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Yeah, that totally sucks. When ever we add an internally regulated alt the VR needs to be by passed. How much of the wiring was sacrificed? Can you just buy the hood harness?

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Count your blessings...it could have been worse, a small spark near that overcharged battery and everything in the vicinity would have blown to smitharings.

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  I get alternators my parts guy calls the swamp buggy units. One wire and done, as long as you wire the big fatty on the post on the rear of the unit directly to the battery. Never been a fan of amp gauges. Even my restored 70 SS454 Chevelle is not  wired for the factory amp gauge.

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To the best of my knowledge I didn't melt any wiring but I sure did fry some electrical components. While I'd like the amp meter to work I can live without & if I can figure it out always mount a remote voltage gauge. Losing the other items is a killer, especially since most were brand new, like the trunk latch, & stereo. But by far the biggest loss was the tach. I really don't want to pull the dash again. I keep hoping since the distributor was replaced & upgraded & switching the alternator from a 3 wire to single wire and removing the voltage regulator that maybe the tachs still good & I just have something miss wired or not connected. Trying to look at the wiring diagram is extremely difficult & confusing. For now the cars just sitting as I've found it's not a good ideal to work on it when your in a bad mood.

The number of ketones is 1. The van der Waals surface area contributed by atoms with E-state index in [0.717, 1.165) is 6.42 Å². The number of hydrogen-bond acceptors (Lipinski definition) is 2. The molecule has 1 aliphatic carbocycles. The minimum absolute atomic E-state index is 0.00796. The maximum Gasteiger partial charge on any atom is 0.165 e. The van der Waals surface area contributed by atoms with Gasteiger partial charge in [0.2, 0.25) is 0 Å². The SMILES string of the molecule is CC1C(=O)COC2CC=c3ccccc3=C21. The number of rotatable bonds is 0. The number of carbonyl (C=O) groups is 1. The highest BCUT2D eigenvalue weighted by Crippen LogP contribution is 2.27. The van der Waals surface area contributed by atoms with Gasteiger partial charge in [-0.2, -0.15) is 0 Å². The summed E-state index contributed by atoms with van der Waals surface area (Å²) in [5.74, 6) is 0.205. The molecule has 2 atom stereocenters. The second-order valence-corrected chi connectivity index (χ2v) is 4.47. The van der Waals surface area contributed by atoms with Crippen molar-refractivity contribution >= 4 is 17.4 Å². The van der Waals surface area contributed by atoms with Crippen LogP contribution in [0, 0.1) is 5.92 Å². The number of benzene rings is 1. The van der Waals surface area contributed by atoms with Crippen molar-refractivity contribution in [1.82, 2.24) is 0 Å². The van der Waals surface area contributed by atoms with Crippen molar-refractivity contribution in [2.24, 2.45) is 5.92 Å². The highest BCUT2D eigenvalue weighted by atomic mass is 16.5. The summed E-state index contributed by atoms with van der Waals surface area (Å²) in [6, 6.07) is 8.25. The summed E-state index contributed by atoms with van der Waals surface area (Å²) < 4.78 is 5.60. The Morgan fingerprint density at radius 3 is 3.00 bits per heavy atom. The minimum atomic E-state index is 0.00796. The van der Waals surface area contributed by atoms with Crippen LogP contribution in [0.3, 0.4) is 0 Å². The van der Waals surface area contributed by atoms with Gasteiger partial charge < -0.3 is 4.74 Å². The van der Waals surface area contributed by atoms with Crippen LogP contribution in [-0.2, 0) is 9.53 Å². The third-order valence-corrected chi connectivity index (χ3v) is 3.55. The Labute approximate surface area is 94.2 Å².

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Now if i understood correctly you said you have a 72. My understanding is in 72 the voltage regulator was internal. Now I could be wrong and miss understood the person. I know my 70 had an external voltage regulator which was removed for a one wire alternator which was then wired up as a three wire alternator. My 72 was brought as a roller but there was no regulator on the core support nor the firewall. If the battery leaked that sounds like the alternator was over charging the system to me. Not sure on what tach you have but if its the stock gauges you could have burn out the PCB on the cluster. There is fuseable links built into the harness which is supposed to burn out before any damage is done to the electrical devices. I've re-wired cars, moved cars over to 1 wire alternators then convert them to three wire as there is an internal regulator that you can access by removing a plug.